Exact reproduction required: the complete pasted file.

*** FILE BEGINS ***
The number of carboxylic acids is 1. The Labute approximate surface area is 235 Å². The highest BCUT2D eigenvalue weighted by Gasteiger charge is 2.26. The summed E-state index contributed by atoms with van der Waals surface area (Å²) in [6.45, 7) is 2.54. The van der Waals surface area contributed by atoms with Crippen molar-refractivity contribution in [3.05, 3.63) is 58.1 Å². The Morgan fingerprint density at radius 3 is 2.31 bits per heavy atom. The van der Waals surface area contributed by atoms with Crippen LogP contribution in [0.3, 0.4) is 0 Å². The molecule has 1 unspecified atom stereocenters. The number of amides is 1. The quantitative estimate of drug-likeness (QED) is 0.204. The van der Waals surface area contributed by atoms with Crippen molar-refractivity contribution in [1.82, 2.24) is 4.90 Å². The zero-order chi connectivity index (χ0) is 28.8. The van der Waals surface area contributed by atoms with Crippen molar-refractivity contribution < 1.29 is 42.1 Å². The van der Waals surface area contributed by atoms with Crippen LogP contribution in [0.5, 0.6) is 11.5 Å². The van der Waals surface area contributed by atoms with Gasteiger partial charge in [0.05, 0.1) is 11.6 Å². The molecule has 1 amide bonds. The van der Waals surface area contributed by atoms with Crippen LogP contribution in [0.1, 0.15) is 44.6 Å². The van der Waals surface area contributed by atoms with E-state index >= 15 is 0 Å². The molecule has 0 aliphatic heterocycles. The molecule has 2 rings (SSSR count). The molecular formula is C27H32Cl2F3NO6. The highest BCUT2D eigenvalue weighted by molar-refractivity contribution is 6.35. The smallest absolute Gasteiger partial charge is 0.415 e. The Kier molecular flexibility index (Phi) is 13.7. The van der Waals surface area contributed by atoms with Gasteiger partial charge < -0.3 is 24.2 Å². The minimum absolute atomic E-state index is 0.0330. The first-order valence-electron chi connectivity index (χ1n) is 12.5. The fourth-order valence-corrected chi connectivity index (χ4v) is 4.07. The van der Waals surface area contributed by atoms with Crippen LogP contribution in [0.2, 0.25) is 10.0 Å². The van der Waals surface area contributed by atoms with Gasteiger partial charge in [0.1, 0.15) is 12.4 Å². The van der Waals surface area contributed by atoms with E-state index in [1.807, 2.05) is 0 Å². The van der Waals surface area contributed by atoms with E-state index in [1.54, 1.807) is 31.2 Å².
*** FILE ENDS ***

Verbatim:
The number of carboxylic acids is 1. The Labute approximate surface area is 235 Å². The highest BCUT2D eigenvalue weighted by Gasteiger charge is 2.26. The summed E-state index contributed by atoms with van der Waals surface area (Å²) in [6.45, 7) is 2.54. The van der Waals surface area contributed by atoms with Crippen molar-refractivity contribution in [3.05, 3.63) is 58.1 Å². The Morgan fingerprint density at radius 3 is 2.31 bits per heavy atom. The van der Waals surface area contributed by atoms with Crippen LogP contribution in [0.3, 0.4) is 0 Å². The molecule has 1 unspecified atom stereocenters. The number of amides is 1. The quantitative estimate of drug-likeness (QED) is 0.204. The van der Waals surface area contributed by atoms with Crippen molar-refractivity contribution in [1.82, 2.24) is 4.90 Å². The zero-order chi connectivity index (χ0) is 28.8. The van der Waals surface area contributed by atoms with Crippen molar-refractivity contribution < 1.29 is 42.1 Å². The van der Waals surface area contributed by atoms with Crippen LogP contribution in [0.5, 0.6) is 11.5 Å². The van der Waals surface area contributed by atoms with Gasteiger partial charge in [0.05, 0.1) is 11.6 Å². The molecule has 1 amide bonds. The van der Waals surface area contributed by atoms with Crippen LogP contribution in [0.1, 0.15) is 44.6 Å². The van der Waals surface area contributed by atoms with E-state index >= 15 is 0 Å². The molecule has 0 aliphatic heterocycles. The molecule has 2 rings (SSSR count). The molecular formula is C27H32Cl2F3NO6. The highest BCUT2D eigenvalue weighted by molar-refractivity contribution is 6.35. The smallest absolute Gasteiger partial charge is 0.415 e. The Kier molecular flexibility index (Phi) is 13.7. The van der Waals surface area contributed by atoms with Gasteiger partial charge < -0.3 is 24.2 Å². The minimum absolute atomic E-state index is 0.0330. The first-order valence-electron chi connectivity index (χ1n) is 12.5. The fourth-order valence-corrected chi connectivity index (χ4v) is 4.07. The van der Waals surface area contributed by atoms with Crippen LogP contribution in [0.2, 0.25) is 10.0 Å². The van der Waals surface area contributed by atoms with Gasteiger partial charge in [0.1, 0.15) is 12.4 Å². The van der Waals surface area contributed by atoms with E-state index in [1.807, 2.05) is 0 Å². The van der Waals surface area contributed by atoms with E-state index in [1.54, 1.807) is 31.2 Å².